You are on page 1of 16

consumer

a quar terly repor t by technopak OCTOBER ‘07 / VOLUME 1

india consumer
trends 2007
contents

Overview 01

TREND 1
The youth brigade takes charge 02

TREND 2
Workforce gender bender 03

TREND 3
The Golden Oldies 04

TREND 4
Baby Boomers 05

TREND 5
An International Indian arrives 06

TREND 6
Health is wealth, health is beauty 07

consumer TREND 7
Neo-tradition and neo-spirituality 08

©Technopak Advisors Pvt. Ltd. TREND 8


‘Consumer Outlook’, a quarterly feature is an Entertain-me 09
effort by the Technopak Consumer Team to
explore the dynamic changes that are occurring TREND 9
in the industry in India today.
Looking Good 10
With this report we have attempted to provide
insight of the trends and the opportunities in
consumer market. During the course of this TREND 10
year we will be publishing reports on various Males shopping for food and grocery 11
aspects of the industry with a specific focus on
the diverse opportunities for investment.
So what does it all mean ? 12
India is at an exciting tipping point in its socio-economic progress that makes it the
cynosure of global investors. Several reasons drive this intense speculation and
interest in India - a rapidly growing economy propelled by a de-ageing demographic
profile, greater affluence, rapid urbanisation, the growth in nuclear families and a
self-confidence rarely seen in the so-called developing nations.

Each of the above factors (and many more supporting factors) has far-reaching
implications for marketers and investors interested in India. These are large scale,
sustained and measurable influences that shape people's behaviour and attitudes
and ultimately, their consumption

We at MindScape/Technopak have termed this phenomenon as the 'India Boom'.

This document uses our extensive Body-Of-Knowledge on this vibrant economy


along with some recent and rigorous analysis of the micro changes that we see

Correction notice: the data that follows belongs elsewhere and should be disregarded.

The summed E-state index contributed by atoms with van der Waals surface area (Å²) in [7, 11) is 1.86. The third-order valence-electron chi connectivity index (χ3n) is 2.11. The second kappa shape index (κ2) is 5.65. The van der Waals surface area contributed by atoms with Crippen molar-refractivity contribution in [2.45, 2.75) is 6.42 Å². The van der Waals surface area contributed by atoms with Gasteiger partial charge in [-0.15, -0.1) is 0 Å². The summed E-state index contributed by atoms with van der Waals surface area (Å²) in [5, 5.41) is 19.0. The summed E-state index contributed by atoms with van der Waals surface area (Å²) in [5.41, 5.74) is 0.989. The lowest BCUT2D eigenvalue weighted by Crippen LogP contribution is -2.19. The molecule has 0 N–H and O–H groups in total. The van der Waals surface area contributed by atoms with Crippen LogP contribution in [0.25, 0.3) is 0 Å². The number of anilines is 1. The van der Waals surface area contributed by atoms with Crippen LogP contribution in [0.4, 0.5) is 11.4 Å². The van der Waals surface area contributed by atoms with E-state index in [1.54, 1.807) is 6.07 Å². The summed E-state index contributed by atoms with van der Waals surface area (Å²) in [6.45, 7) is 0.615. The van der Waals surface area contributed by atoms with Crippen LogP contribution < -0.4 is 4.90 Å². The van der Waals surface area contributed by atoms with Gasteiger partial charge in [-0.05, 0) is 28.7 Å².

impacting the future of consumerism in the country to provide you with some
indicators of what you will doubtless see unfolding over the next decade in this
diverse and unique country.

The Knowledge Company (TKC) - Technopak's consumer and market intelligence


division - has interacted with consumers across the country, analysed data
generated by its various consumer studies, Technopak's BOK and from other
reputed sources to compile these trends for you.

The TKC consumer studies analysed include India Luxury Trends, India Consumer
Trends and The Social Values Monitor.

Our focus in this document is urban India, the metros and Class 1 towns.

India is now
< recognised as a rapidly developing nation

Marketers
< are keen to invest in Indian companies

01
The youth brigade
trend 1 takes charge

A de-ageing population and a much younger workforce


<

<
Changes in 8Between 2003 and 2050, India will add about 250 million people to
its labour pool at the rate of 14 million per year
composition of Indian
8
As of today, 66% (over 740 million) of Indians are under 35 years, and
social milieu about 50% (over 550 million) under 25 Years. By 2020, 61% of Indians
will be under 35, i.e. about 780 million Indians will be in this age
group.

Equipped with the essentials to make their presence felt in the world
<
<
India has world's
8
According to the National Sample Survey, the literacy rate recorded
youngest population an increase of 13.17% points from 1991 to 2001 and literacy in India
is likely to touch 75% by 2020.

India's increasingly youthful society (the youngest in the world) combined with its
rising literacy portends a future in which the world's youngest and largest workforce
will also be well qualified.
<
India has the highest
Rising literacy levels also mean that this younger lot will acquire jobs from corporate
numbers of intellectual streams which will in turn have a spiraling effect on their ability to source finance for
resources their lifestyle needs. This will mean the emergence of a new consuming class.

The age at which young people start working is rapidly decreasing - from a time
when corporate work-life began after post graduation, more youth today are
beginning to work straight after their graduation or even after High School.
<
Urban India feels more
Working at a much younger age not only increases the average disposable
confident and household income, it also empowers youth to participate more actively in the
process of decision making on household matters and acquisitions. While the
empowered financing may still be driven by the chief wage earner, the youth will influence the
process.

Marketers will benefit from taking this into account when planning consumer
interventions.

02
Workforce gender bender

trend 2
Women will play a more active role outside the home
<

8